Sunday, March 27, 2011

Sample Review: Who Censored Roger Rabbit? by Gary K. Wolf

Sample Reviews are a new feature I am starting as on now! For each review, I'll choose a book that's been languishing on my To-Read list, and read the sample. Then write a short review that answers this question: did the sample make me want to pull the trigger on the rest of the book? Why or why not?

For my first sample review, I checked out Who Censored Roger Rabbit? by Gary K. Wolf. This book was the basis for the very good Disney movie; I enjoyed that movie and was delighted to learn that the author of the book has joined the backlist re-publishing crowd on Smashwords. Both books in the series were free during Read an Ebook Week, so I got them then and was curious to read them.

The books initially suffered from some fatal formatting flaws. I contacted the author, who was very friendly and attentive; the books were re-formatted and uploaded again within a day. Unfortunately, they could still benefit from a good copy-edit. These books are old enough that I suspect the author had to OCR them, and there are a few misplaced line breaks and punctuation issues. Not fatal, as the other issues were, but somewhat irritating.

Onto the story though, things were pretty smooth. The premise involves a world where cartoons are sentient beings who live side by side among humans. Eddie Valiant is a human private eye in the grandest of noir traditions who is hired by Roger Rabbit to investigate a simple labour dispute, and winds up in over his human head in the seamy underside of Toontown.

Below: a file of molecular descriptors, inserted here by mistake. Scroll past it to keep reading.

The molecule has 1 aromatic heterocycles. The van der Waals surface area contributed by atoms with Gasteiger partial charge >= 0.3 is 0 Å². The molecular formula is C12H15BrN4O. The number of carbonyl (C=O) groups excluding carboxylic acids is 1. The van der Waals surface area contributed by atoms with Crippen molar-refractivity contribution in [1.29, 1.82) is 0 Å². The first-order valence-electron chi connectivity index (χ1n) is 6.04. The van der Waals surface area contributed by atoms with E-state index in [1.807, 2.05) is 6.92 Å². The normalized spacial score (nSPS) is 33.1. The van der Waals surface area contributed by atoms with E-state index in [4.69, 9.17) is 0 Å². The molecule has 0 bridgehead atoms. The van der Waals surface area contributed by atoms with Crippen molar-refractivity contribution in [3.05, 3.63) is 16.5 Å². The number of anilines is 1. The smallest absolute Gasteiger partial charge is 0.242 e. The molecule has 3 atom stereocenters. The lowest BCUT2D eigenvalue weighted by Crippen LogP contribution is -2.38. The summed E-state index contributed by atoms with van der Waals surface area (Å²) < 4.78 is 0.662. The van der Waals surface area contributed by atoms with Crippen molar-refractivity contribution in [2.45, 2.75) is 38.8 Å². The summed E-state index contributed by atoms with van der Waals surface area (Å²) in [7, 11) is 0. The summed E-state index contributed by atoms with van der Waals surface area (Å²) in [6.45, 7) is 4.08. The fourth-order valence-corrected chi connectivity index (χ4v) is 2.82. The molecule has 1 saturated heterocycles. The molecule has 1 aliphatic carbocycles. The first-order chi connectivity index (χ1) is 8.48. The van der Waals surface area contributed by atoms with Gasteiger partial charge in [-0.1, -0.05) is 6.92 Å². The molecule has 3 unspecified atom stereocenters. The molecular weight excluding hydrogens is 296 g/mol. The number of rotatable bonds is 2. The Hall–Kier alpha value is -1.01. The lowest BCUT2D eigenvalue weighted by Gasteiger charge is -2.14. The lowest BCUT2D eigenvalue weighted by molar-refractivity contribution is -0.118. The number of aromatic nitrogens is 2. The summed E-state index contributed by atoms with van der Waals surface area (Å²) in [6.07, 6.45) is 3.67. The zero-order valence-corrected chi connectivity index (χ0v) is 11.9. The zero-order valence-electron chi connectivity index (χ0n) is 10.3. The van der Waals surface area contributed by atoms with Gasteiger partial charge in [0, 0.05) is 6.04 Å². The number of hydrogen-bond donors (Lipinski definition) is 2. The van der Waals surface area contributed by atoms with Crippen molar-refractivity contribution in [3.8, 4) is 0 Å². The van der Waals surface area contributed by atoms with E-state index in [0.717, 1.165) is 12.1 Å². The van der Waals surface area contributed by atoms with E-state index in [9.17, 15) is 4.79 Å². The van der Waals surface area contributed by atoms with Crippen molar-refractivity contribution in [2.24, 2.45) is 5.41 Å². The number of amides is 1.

I enjoy a good noir mystery, and I enjoy a little quirk, so this should have been a slam dunk for me. Ultimately, however, I found the book a little flat. It is such a visual, exciting world the author has created. It was a little TOO visual, though. I felt the way I have felt before when I tried to read steampunk novels. I was interested in the world they were creating, but too many times, the action would slow down for an explanation of a sight gag that would have been better in a more visual medium. I am sure I would enjoy a steampunk comic book, just as I enjoyed the movie version of this very imaginative story. But as a novel, it wasn't quite as interesting. I got a little tired of reading explanation for where the speech bubbles go when a toon finishes talking.

I do see this as a book with appeal for the mystery fan, especially the noir mystery fan. With all due respect to Mr. Wolf, he has created an extremely imaginative and well-thought-out world for his stories, and I give him credit for the deserved traffic the movie version will likely drive his book's way. But for me, it worked better as a movie, I'm afraid :) With so much else on my plate right now, I passed on reading the rest of the novel.

Verdict: did the sample make me want to read more?
With no disrespect to Mr. Wolf and his clever story, no it didn't.

1 comment:

BFuniv said...

Possible spoiler?

I downloaded the full thing during free-week; thinking it might be a fun book to write up. I had no problems with the formating.

Sadly I lost interest about the time doppelgangers showed up.

My mind wrote the rest of the book and I was done. I was probably wrong about their purpose, but my imagination didn't care -- it was satisfied with its own ending.